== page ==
PepsiCo’s reformulates Quaker instant oatmeal, rolls out new products to revive brand

By Emily Fredrix, AP
Monday, August 23, 2010

PepsiCo hopes to revive Quaker with new products

NEW YORK — PepsiCo Inc. is hoping to revive its Quaker division with new types of cereal, a reformulation of its instant oatmeal and a new marketing campaign.

The brand’s trademark hot and cold cereals have been hurting in the down economy as people shift away from name brands to save money. They’re also not eating as much breakfast, said Quaker President Jaya Kumar.

So the company is adding whole grains, removing sugar and focusing on the healthy aspects of breakfast to link its brands to the first meal of the day.

The move is part of a wider PepsiCo effort to make its products healthier by cutting sodium, sugar and certain fats, and boost sales of its healthier products such as Quaker, Tropicana, Dole and Tazo Teas.

Quaker’s big marketing push starts Sept. 1 with the launch of new varieties of cereals and an advertising campaign. The campaign, which includes elements on Facebook and other online ventures, will pair up with fitness expert Bob Harper of “The Biggest Loser.”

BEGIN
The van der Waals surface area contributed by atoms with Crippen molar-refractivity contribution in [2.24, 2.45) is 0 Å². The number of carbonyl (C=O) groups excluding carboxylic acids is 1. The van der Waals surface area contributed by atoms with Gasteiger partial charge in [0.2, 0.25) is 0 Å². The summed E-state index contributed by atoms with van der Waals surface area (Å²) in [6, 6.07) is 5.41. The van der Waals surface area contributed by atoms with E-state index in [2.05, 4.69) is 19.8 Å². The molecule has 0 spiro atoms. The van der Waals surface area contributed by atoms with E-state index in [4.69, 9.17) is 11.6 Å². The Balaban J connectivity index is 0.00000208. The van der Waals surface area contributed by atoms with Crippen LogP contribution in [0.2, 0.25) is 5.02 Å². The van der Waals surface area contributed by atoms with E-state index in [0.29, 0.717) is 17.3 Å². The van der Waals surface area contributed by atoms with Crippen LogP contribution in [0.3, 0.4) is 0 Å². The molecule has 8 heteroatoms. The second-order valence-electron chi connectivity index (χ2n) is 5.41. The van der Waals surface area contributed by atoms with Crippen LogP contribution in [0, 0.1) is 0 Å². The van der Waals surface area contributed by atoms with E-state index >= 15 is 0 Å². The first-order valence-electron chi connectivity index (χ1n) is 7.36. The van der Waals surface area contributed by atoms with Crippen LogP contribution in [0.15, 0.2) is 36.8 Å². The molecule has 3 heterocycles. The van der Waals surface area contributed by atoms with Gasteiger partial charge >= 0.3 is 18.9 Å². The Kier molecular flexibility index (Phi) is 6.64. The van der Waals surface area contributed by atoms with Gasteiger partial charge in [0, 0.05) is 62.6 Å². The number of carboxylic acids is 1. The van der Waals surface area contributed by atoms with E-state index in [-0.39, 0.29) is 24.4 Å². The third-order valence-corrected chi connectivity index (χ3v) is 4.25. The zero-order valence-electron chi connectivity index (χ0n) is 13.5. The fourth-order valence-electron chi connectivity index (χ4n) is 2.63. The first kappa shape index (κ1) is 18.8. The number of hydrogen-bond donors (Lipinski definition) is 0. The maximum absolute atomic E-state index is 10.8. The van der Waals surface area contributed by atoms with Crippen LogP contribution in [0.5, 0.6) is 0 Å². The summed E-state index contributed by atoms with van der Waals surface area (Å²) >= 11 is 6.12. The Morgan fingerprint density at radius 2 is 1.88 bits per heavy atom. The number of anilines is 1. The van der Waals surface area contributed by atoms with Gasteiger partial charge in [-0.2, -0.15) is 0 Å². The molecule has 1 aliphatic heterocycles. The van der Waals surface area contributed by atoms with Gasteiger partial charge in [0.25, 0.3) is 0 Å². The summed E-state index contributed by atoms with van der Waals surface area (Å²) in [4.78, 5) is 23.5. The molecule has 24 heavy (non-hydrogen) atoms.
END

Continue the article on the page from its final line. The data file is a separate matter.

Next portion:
Quaker has boosted its marketing spending by 50 percent for the rest of the year, though Kumar declined to cite dollar figures.

One television commercial notes that important events — such as the first human landing on the moon and women first being able to vote in the U.S. — all took place in the morning, Kumar said. Quaker then asks viewers if the breakfast they eat also makes them “amazing.”

Quaker will introduce two new products: one that lets kids create their own oatmeal flavor combinations, including banana and blueberry. There’s also a multigrain blend called Heart Medleys that mixes oats, wheat, barley and rye with nuts and fruits.

Quaker’s instant oatmeal is also being reformulated to have larger, whole grain oats for heartier texture. Kumar said people reported not wanting oatmeal to be “mushy.”

The company is also rolling out new instant oatmeals with 25 percent less sugar. Quaker plans to make the change across its portfolio.

PepsiCo, based in Purchase, N.Y., bought the Quaker Oats Co., including its sports drink Gatorade, for more than $13 billion in 2001.

In the first half of the year, Quaker’s revenue fell 2.5 percent to $859 million.

Parent company PepsiCo is tweaking many of its products, including chips in its Frito-Lay snack division, to feed into people’s desire for healthier products. Earlier this year, PepsiCo said it was setting out to triple its sales of healthier fare in the next decade to $30 billion.

The company has plans to cut sodium by one-fourth in key brands in five years, and cut sugar per serving in drinks by 25 percent in the next 10 years.

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